The external fund manager backed by Berkshire Hathaway’s Charlie Munger, Li Lu, makes no bones about it when he says ‘The biggest investment risk is not the volatility of prices, but whether you will suffer a permanent loss of capital.’ When we think about how risky a company is, we always like to look at its use of debt, since debt overload can lead to ruin. As with many other companies Keysight Technologies, Inc. (NYSE:KEYS) makes use of debt. But should shareholders be worried about its use of debt?
When Is Debt A Problem?
Debt is a tool to help businesses grow, but if a business is incapable of paying off its lenders, then it exists at their mercy. If things get really bad, the lenders can take control of the business. However, a more common (but still painful) scenario is that it has to raise new equity capital at a low price, thus permanently diluting shareholders. Of course, the upside of debt is that it often represents cheap capital, especially when it replaces dilution in a company with the ability to reinvest at high rates of return. When we think about a company’s use of debt, we first look at cash and debt together.
See our latest analysis for Keysight Technologies
What Is Keysight Technologies’s Net Debt?
As you can see below, Keysight Technologies had US$1.79b of debt, at January 2021, which is about the same as the year before. You can click the chart for greater detail. But it also has US$1.89b in cash to offset that, meaning it has US$97.0m net cash.
How Healthy Is Keysight Technologies’ Balance Sheet?
Zooming in on the latest balance sheet data, we can see that Keysight Technologies had liabilities of US$1.12b due within 12 months and liabilities of US$2.83b due beyond that. Offsetting this, it had US$1.89b in cash and US$654.0m in receivables that were due within 12 months. So its liabilities total US$1.42b more than the combination of its cash and short-term receivables.
Of course, Keysight Technologies has a titanic market capitalization of US$26.3b, so these liabilities are probably manageable. But there are sufficient liabilities that we would certainly recommend shareholders continue to monitor the balance sheet, going forward. Despite its noteworthy liabilities, Keysight Technologies boasts net cash, so it’s fair to say it does not have a heavy debt load!
Keysight Technologies’s EBIT was pretty flat over the last year, but that shouldn’t be an issue given the it doesn’t have a lot of debt. The balance sheet is clearly the area to focus on when you are analysing debt. But it is future earnings, more than anything, that will determine Keysight Technologies’s ability to maintain a healthy balance sheet going forward. So if you’re focused on the future you can check out this free report showing analyst profit forecasts.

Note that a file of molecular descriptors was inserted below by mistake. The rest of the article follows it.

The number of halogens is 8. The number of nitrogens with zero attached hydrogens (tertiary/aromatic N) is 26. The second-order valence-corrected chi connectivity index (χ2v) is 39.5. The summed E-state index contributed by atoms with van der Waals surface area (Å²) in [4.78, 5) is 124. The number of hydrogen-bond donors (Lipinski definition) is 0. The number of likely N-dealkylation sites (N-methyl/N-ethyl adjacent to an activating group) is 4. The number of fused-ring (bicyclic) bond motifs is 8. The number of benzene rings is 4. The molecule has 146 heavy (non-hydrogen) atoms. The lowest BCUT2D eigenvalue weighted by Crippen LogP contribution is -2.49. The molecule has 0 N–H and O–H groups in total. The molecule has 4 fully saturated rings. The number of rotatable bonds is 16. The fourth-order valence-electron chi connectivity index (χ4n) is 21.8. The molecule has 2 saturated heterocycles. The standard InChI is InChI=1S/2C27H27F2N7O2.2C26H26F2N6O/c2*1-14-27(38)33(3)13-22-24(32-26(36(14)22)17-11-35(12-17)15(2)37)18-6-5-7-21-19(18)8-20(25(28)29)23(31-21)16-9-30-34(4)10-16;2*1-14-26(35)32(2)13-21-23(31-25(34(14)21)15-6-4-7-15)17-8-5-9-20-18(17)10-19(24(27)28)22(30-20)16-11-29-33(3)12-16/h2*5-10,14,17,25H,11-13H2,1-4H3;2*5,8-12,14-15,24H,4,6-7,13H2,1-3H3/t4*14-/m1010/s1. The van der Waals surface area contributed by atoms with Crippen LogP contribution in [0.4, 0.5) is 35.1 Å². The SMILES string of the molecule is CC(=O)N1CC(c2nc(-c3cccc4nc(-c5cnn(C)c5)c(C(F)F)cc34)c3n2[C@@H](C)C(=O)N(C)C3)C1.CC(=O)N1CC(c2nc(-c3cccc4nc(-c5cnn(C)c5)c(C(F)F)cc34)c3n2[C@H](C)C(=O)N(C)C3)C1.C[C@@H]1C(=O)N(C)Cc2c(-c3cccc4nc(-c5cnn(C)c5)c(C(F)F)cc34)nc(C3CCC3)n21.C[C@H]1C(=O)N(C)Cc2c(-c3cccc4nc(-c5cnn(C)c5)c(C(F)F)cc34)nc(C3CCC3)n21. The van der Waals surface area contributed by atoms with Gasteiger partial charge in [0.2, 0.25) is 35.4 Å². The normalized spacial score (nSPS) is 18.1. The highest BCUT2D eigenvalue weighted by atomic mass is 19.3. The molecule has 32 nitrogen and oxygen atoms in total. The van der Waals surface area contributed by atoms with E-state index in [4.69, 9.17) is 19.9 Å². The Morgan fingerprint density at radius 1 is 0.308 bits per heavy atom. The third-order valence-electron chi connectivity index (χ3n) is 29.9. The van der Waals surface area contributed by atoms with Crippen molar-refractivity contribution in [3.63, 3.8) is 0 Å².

But our final consideration is also important, because a company cannot pay debt with paper profits; it needs cold hard cash. While Keysight Technologies has net cash on its balance sheet, it’s still worth taking a look at its ability to convert earnings before interest and tax (EBIT) to free cash flow, to help us understand how quickly it is building (or eroding) that cash balance. Happily for any shareholders, Keysight Technologies actually produced more free cash flow than EBIT over the last three years. There’s nothing better than incoming cash when it comes to staying in your lenders’ good graces.
While it is always sensible to look at a company’s total liabilities, it is very reassuring that Keysight Technologies has US$97.0m in net cash. And it impressed us with free cash flow of US$1.0b, being 106% of its EBIT. So we don’t think Keysight Technologies’s use of debt is risky. There’s no doubt that we learn most about debt from the balance sheet. However, not all investment risk resides within the balance sheet – far from it. For example – Keysight Technologies has 1 warning sign we think you should be aware of.
When all is said and done, sometimes its easier to focus on companies that don’t even need debt. Readers can access a list of growth stocks with zero net debt 100% free, right now.
This article by Simply Wall St is general in nature. It does not constitute a recommendation to buy or sell any stock, and does not take account of your objectives, or your financial situation. We aim to bring you long-term focused analysis driven by fundamental data. Note that our analysis may not factor in the latest price-sensitive company announcements or qualitative material. Simply Wall St has no position in any stocks mentioned.
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